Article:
Families of Soldiers Killed in Gaza: Netanyahu Vowed No Turkey Deal Without Sons' Remains

'We think that for the sake of credibility and the country’s fortitude, this condition must be restored to the agreement,' Hadar Goldin's father says at press conference.

Hadar Goldin's parents talking to the press outside the Prime Minister's Residence in Jerusalem, June 27, 2016.
Gil Eliyahu

The families of two fallen soldiers whose bodies are missing in the Gaza Strip held a press conference Monday afternoon to protest the fact that the reconciliation agreement with Turkey does not include the return of their sons’ bodies.

The soldiers, Hadar Goldin and Oron Shaul, both went missing in action during Operation Protective Edge in Gaza in 2014, and the Israel Defense Forces subsequently determined that they had been killed. But their bodies were never recovered.

Speaking at the protest tent the families set up opposite the Prime Minister’s Office in Jerusalem, Hadar’s father, Simha Goldin, said they had met with members of the diplomatic-security cabinet Monday “to explain three things to them: Both families have a promise from the prime minister. He repeated it several times ... He promised us that in any negotiations connected to Gaza, in any such case, with any country in the region, the issue of our sons would be raised first and foremost, and all such negotiations would be conditioned on the return of our sons. We know such a condition existed in the past.”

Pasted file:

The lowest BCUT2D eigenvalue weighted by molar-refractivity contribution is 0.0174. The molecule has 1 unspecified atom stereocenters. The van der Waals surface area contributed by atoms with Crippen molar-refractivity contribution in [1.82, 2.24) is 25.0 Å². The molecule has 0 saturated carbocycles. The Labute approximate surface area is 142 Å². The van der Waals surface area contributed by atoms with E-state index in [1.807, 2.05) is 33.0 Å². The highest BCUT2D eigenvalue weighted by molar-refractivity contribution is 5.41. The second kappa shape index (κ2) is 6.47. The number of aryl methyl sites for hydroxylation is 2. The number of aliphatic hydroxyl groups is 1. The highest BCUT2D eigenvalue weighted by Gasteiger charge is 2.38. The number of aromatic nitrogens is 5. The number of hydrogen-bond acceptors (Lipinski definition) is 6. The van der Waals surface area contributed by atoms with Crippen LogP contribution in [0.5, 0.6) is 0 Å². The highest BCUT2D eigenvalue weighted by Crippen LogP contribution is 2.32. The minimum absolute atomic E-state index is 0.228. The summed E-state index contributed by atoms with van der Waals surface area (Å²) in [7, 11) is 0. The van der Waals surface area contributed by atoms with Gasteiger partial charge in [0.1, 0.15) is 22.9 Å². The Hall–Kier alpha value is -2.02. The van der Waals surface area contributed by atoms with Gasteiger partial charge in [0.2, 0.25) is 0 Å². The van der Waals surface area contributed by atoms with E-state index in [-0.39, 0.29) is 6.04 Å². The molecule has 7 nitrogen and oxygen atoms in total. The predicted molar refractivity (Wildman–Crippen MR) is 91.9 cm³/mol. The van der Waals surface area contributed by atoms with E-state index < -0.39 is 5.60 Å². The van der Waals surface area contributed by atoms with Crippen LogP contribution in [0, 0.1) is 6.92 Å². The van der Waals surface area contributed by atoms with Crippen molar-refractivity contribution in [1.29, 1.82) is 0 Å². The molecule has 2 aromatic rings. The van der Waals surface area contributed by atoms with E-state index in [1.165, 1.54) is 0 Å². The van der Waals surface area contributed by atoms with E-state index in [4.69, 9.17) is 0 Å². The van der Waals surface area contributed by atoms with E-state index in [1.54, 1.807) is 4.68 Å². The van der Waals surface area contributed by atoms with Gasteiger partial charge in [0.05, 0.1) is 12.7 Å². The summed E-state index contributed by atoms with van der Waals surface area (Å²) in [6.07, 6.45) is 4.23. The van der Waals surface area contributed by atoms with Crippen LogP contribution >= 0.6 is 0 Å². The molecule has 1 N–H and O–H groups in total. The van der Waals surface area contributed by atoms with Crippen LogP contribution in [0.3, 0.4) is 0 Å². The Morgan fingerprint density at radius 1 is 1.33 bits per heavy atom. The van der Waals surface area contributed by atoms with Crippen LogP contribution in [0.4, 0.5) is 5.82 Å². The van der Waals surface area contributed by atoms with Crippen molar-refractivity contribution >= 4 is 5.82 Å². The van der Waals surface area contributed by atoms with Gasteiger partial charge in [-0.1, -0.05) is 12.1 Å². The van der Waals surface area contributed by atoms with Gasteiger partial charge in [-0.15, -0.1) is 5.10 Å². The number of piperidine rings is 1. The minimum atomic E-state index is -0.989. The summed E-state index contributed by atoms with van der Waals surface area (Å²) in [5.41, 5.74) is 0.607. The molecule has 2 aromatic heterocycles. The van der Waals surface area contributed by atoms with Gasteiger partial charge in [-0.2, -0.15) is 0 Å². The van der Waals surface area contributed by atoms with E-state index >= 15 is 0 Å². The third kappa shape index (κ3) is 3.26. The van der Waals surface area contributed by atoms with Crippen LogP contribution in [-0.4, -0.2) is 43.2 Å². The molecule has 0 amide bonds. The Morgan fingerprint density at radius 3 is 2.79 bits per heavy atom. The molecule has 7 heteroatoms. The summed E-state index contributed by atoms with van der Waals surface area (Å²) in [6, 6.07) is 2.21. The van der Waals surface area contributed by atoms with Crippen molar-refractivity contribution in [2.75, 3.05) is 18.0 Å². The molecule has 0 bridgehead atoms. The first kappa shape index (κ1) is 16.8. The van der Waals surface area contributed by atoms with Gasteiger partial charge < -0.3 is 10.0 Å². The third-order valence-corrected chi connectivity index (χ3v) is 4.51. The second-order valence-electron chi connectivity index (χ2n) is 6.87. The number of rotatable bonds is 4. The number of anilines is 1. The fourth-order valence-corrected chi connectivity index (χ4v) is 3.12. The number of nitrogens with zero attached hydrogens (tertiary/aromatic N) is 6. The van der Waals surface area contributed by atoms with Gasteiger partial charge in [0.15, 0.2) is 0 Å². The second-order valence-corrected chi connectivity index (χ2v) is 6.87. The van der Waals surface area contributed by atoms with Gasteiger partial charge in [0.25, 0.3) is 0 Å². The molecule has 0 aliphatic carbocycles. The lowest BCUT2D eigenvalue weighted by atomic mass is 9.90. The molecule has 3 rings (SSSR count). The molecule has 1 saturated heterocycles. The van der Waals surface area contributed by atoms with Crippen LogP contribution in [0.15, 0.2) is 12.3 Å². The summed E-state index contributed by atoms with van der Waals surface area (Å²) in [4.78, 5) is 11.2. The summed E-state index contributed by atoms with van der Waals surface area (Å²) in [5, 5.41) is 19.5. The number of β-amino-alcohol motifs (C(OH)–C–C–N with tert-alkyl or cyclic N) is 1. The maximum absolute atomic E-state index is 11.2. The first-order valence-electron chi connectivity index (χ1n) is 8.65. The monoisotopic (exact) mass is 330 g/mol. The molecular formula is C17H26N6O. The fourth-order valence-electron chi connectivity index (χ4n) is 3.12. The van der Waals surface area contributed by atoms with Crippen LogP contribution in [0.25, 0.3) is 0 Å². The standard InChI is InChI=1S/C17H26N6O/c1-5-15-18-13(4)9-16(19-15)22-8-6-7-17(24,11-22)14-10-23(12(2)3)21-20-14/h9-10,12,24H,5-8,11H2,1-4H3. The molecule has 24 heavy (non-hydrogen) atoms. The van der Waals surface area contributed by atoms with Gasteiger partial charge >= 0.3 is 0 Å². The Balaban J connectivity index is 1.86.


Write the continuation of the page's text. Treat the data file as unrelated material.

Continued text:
Yet last Thursday, when the prime minister briefed the families on the impending agreement, “it became clear to both families that this provision doesn’t exist. We think that for the sake of credibility and the country’s fortitude, this condition must be restored to the agreement.” That would make the agreement “much better, much stronger and much fairer.”

“Hadar and Oron are a humanitarian problem, and we’ve been providing Gaza with humanitarian solutions for two years already,” Goldin continued. “Now, we’re letting the whole world – and especially Turkey, Hamas’ patron – aid Gaza. We must condition this on solving Israel’s humanitarian problem.”

Leah Goldin, Hadar’s mother, said that for both her family and the Shauls, the 2014 war never ended, because “two soldiers were left behind,” thereby violating the country’s and the army’s “supreme value.”

She stressed that the families support reconciliation with Turkey, but said it must include their sons’ return. She also said Israel must “make Hamas pay for kidnapping and holding our sons,” so that it would “stop these abductions.”

Zehava Shaul, Oron’s mother, echoed Simcha Goldin’s charge that Prime Minister Benjamin Netanyahu had broken his promise to the families. She added that she hopes the diplomatic-security cabinet won’t approve the agreement.

“If they approve it, I don’t know when we’ll see Oron and Hadar,” she said. “It’s inconceivable that they sent them into Protective Edge and don’t know how to get them back ... This is no way to run a country. And every Israeli mother should know – today it’s me, tomorrow it could be you, or you, or anyone else.”

Oron’s father, Herzl Shaul, urged people to continue visiting the protest tent. He said the families might have to intensify their struggle, since “only yelling and a tough approach will bring our children home. The prime minister’s promises, I tell you – don’t bother waiting. He’s always promising me and I always end up disappointed ... He doesn’t take the bereaved families into account.”